December 14th 2019

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Articles from this issue:

COVER STORY A myriad transformations effected by one birth

VICTORIAN POLITICS Andrews hacks away at another way of life and source of jobs

CANBERRA OBSERVED Labor must own up to why it took the thrashing it got

FOREIGN AFFAIRS Hong Kong voters reject Beijing and its proxies

LIFE AND FAMILY On the 30th anniversary of the Convention on the Rights of the Child, how are we doing?

INTERNATIONAL AFFAIRS Brexit: Quintessentially British party politics

OBITUARY Fr Paul Stenhouse: The thoughtful editor for the 'ordinary' reader

OBITUARY Vale David Milne, paragon of loyalty and perseverance

ASIAN AFFAIRS Taiwan and Hong Kong: Pawns in a bigger game

U.S.-CHINA RELATIONS How and why the U.S. should stop financing China's bad actors

HUMOUR You can't stop the music, Paddy

MUSIC 2020 foresight: A musical odyssey

CLASSIC CINEMA North by Northwest: The immaculately produced nightmare

BOOK REVIEW Truncated truths for post-truth times

BOOK REVIEW Food for a summer immersion program



THE QUEEN V PELL: A blight on the whole of the criminal justice system

FOREIGN AFFAIRS Johnson to take UK out of the EU on January 31

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You can't stop the music, Paddy

by Pat MacStuttles, Theobogan

News Weekly, December 14, 2019

Your Theobogan is not renowned for his musical ability. Triangle, air-lute, comb-a-phone are the only ins­truments I play with any mastery. My only album, Hot August MacStuttles, went double splat-and burn, man.

From the MacStuttles private collection:
Top, triangle and skewer in B flat; middle, 12th-century
BC Babylonian harp-lute; and, bottom, an authentic
Matsui-Soony chromatic comb.

No, Joan is the musical one in our household. She will warble along to anything that comes on the radio. But, when she announced that the whole family was going to one of those “music festivals”, well, didn’t the stylus hit the vinyl!

When I first started courting Joan, there were numerous suitors your Theobogan had to see off. The most serious contender was in a band! Terry Nullius was his name. He was a good bloke, Terry, but a triple threat. He could surf, he could play footy and he could play guitar! Terry was good looking and cool and your Theobogan was up against it.

It might be hard to believe now, but there was a time during the courtship when young and devastatingly handsome Paddy MacStuttles might have lost out! Joan had been to a few of Terry’s band’s gigs and when she turned up at the water slides wearing one of the band’s T-shirts, I thought I might have to back the ute up. Paddy, passed over?

Things were looking grim for your Theobogan until Joan found out Terry was an atheist! They had a big row, Terry got the flick and your Theobogan was back in the frame. Crushed, Terry packed up his band, Mick and the Mallee Roots, and they all headed to Melbourne, to crack the big time with Molly, on Countdown.

Joan forgot about Terry quick smart and he was never heard of again. But her love of music remained. Still, I was surprised to hear we were off to a rebellious music festival.

The City Council tried to ban the Contentious Concerto. A rowdy council meeting questioned the efficacy of holding it. Angry things were said: “Perilous, offensive, upsetting for those that live close to the venue” … “a radical assembly of dangerous, risk-taking citizens trying to get high” … “It’s going to cost the rate payers plenty – law enforcement, crowd control, health professionals, first responders” …” Once whipped up by the subliminal messages in the subversive songs, who knows what might happen?”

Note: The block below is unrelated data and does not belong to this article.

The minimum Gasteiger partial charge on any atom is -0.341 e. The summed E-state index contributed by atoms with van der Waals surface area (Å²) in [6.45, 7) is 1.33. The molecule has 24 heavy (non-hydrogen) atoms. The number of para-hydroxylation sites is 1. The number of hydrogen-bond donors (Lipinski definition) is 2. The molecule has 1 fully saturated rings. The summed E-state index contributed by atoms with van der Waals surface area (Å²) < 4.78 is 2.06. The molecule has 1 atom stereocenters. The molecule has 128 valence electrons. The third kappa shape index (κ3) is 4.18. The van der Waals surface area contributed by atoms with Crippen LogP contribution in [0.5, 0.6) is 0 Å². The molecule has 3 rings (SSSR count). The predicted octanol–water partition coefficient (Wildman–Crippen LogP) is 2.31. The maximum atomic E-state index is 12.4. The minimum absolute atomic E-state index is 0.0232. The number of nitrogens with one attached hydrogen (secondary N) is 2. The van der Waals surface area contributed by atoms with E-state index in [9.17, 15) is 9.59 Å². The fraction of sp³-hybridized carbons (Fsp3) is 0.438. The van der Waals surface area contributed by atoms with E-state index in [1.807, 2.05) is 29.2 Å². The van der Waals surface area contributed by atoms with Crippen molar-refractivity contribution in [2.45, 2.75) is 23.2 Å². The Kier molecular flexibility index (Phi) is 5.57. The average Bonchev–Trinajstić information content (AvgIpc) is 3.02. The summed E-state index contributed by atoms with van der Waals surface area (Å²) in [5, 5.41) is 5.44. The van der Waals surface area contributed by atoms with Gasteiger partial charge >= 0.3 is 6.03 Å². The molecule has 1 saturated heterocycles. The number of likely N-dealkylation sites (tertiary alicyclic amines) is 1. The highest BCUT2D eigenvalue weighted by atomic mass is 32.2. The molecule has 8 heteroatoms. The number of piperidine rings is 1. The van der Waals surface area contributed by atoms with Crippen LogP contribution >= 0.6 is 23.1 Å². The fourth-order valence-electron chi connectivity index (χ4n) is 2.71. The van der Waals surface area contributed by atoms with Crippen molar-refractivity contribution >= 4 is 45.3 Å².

The furore did not faze Joan: “You’re going, Pat, and the kids are too.”

Concert, on sunset. First stars out. Kookaburras sing nightcap tunes. Helicopters swirl overhead as the MacStuttlesmobile parks up. A mass of concert party animals stream into the paddock. Cops are copious. People coming and going to and from little tents outside the venue. Strange bins are strewn all over the place. I grab the picnic hamper Joan had packed! Poor woman, she’s lost her mind! What does she think this is?

Joan calls out “Pat, don’t forget the rugs” and immediately the helicopter spotlight shines on me. There’s a big booth marked “Rugs/Resting Tent D” – the first letter had already fallen off and been replaced incorrectly.

Kids are running around everywhere, and they look like they’re on something. Fair dinkum, there’s more beads and robes here than at Woodstock.

We get a pozzie close to the stage. Incensed vaporific air full of expectation, buzz, pre-concert ruffle. Joan opens up the first intoxicating substance “Wine, Pat?” “Thanks, Love.” “Sandwich?”

Suddenly the whole oval starts to rumble. Drums, loud and steady. A drummer and his kit slide down a huge mechanised platform. Crowd goes nuts. Hang on … it can’t be! I recognise the rugged strongman skins-whacker. It’s DI Father Bruce. What’s he doing here?

Bruce shouts into the microphone “G’day Midtown. Welcome to Carols by Candlelight and here’s our first carol, The little Drummer Boy. Merry Christmas, everyone! Par rumpa pum pum …”

Opponents and critics of the event were right to be worried. This music festival was out of control, it was Christian – sects and rugs and ocker-Noel! Peace on Earth, the Saviour is born. Merry Christmas everyone. In Excelsis Deo!

Pat MacStuttles,

All you need to know about
the wider impact of transgenderism on society.
TRANSGENDER: one shade of grey, 353pp, $39.99

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April 4, 2018, 6:45 pm